A poster of past, present and future sea-level altimetry missions.
This poster shows past, present and future sea-level altimetry missions. Credit: NASA (Learn more about sea level change missions here.)

NASA studies changes in sea-level primarily by using orbiting spacecraft. These satellites capture the changes with altimeters – instruments that rely on radar or laser pulses. These altimetry measurements can be combined with data from coastal tide gauges and from Argo floats, a global network of mobile ocean sensors that move up and down the water column, to provide a fuller picture of sea-level rise. To ensure the accuracy of such measurements, NASA helps maintain another global network of ground-based and orbital instruments that track the position and drift of geographic points – creating the International Terrestrial Reference Frame.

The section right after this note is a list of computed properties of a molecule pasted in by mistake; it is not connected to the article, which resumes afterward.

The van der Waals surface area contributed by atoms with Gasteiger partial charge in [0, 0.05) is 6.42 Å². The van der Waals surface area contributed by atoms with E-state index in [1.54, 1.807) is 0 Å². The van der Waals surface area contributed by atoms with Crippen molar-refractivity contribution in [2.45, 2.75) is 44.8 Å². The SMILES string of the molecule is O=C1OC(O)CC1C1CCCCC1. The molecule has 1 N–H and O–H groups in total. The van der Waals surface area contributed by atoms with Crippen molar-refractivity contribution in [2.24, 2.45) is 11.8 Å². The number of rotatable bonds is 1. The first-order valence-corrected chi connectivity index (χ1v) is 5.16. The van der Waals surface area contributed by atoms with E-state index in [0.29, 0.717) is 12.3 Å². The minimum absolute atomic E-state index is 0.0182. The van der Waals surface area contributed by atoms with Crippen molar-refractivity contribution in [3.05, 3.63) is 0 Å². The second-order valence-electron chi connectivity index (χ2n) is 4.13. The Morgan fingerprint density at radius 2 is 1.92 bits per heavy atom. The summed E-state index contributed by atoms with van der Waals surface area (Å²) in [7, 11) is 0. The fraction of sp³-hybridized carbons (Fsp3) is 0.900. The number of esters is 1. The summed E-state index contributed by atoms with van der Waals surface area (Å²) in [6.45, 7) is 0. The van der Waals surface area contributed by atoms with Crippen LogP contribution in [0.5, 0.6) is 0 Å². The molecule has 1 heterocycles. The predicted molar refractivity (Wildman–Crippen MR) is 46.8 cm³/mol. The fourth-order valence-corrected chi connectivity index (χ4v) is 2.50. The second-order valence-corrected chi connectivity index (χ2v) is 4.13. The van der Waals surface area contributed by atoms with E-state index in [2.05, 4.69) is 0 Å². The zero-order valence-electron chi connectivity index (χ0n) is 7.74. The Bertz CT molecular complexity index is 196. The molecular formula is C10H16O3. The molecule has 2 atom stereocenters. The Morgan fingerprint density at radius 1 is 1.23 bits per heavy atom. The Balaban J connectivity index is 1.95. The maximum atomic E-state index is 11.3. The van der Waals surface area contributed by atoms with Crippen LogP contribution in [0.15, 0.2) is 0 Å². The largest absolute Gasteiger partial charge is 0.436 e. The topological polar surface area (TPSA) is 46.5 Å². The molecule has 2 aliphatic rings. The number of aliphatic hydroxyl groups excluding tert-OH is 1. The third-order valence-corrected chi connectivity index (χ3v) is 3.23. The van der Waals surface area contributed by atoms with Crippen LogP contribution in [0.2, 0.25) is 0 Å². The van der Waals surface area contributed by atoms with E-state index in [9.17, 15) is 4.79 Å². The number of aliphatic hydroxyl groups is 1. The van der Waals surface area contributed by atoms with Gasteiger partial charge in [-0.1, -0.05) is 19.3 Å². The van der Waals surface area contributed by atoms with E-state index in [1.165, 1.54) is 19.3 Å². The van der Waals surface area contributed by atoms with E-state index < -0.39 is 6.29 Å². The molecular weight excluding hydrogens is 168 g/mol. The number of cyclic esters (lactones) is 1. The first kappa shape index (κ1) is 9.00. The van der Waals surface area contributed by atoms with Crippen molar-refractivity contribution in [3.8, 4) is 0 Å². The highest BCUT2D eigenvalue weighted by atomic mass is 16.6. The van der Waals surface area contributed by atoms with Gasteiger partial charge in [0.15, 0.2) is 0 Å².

A photo of an Argo float in the foreground and a ship in the background
An Argo float, foreground. Credit: Argo program, Germany/Ifremer.

NASA also computes components of sea level using measurements by ship and plane, through campaigns like “Oceans Melting Greenland (OMG)” and Operation IceBridge. The idea is to measure a variety of contributors to sea-level rise, including melting land ice and other factors, to see how they all “add up” to observed sea-level rise.

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